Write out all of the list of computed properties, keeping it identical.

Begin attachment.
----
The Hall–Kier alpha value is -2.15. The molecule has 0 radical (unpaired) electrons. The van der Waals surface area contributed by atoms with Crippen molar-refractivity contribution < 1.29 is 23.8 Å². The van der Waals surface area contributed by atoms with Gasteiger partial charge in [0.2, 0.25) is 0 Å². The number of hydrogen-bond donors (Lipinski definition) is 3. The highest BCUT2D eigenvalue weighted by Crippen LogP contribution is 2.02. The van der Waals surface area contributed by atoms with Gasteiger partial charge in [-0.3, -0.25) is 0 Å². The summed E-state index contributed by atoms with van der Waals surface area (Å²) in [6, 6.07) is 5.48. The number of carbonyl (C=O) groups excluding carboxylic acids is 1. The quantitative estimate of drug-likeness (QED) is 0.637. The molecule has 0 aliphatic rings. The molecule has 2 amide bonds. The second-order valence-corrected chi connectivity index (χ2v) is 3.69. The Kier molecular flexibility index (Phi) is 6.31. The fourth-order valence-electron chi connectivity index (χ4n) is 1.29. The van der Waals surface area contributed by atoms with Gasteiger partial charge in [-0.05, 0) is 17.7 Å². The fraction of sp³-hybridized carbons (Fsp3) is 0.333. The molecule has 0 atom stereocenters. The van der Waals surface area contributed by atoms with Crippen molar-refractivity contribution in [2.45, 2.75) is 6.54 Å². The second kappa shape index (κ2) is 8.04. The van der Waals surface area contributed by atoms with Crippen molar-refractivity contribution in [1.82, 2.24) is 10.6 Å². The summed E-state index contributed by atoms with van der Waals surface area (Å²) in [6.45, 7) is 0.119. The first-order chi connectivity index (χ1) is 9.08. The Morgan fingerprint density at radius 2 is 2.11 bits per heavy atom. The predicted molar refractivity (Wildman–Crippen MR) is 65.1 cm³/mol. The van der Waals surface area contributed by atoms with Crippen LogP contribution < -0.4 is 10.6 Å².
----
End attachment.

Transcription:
The Hall–Kier alpha value is -2.15. The molecule has 0 radical (unpaired) electrons. The van der Waals surface area contributed by atoms with Crippen molar-refractivity contribution < 1.29 is 23.8 Å². The van der Waals surface area contributed by atoms with Gasteiger partial charge in [0.2, 0.25) is 0 Å². The number of hydrogen-bond donors (Lipinski definition) is 3. The highest BCUT2D eigenvalue weighted by Crippen LogP contribution is 2.02. The van der Waals surface area contributed by atoms with Gasteiger partial charge in [-0.3, -0.25) is 0 Å². The summed E-state index contributed by atoms with van der Waals surface area (Å²) in [6, 6.07) is 5.48. The number of carbonyl (C=O) groups excluding carboxylic acids is 1. The quantitative estimate of drug-likeness (QED) is 0.637. The molecule has 0 aliphatic rings. The molecule has 2 amide bonds. The second-order valence-corrected chi connectivity index (χ2v) is 3.69. The Kier molecular flexibility index (Phi) is 6.31. The fourth-order valence-electron chi connectivity index (χ4n) is 1.29. The van der Waals surface area contributed by atoms with Gasteiger partial charge in [-0.05, 0) is 17.7 Å². The fraction of sp³-hybridized carbons (Fsp3) is 0.333. The molecule has 0 atom stereocenters. The van der Waals surface area contributed by atoms with Crippen molar-refractivity contribution in [2.45, 2.75) is 6.54 Å². The second kappa shape index (κ2) is 8.04. The van der Waals surface area contributed by atoms with Crippen molar-refractivity contribution in [1.82, 2.24) is 10.6 Å². The summed E-state index contributed by atoms with van der Waals surface area (Å²) in [6.45, 7) is 0.119. The first-order chi connectivity index (χ1) is 9.08. The Morgan fingerprint density at radius 2 is 2.11 bits per heavy atom. The predicted molar refractivity (Wildman–Crippen MR) is 65.1 cm³/mol. The van der Waals surface area contributed by atoms with Crippen LogP contribution < -0.4 is 10.6 Å².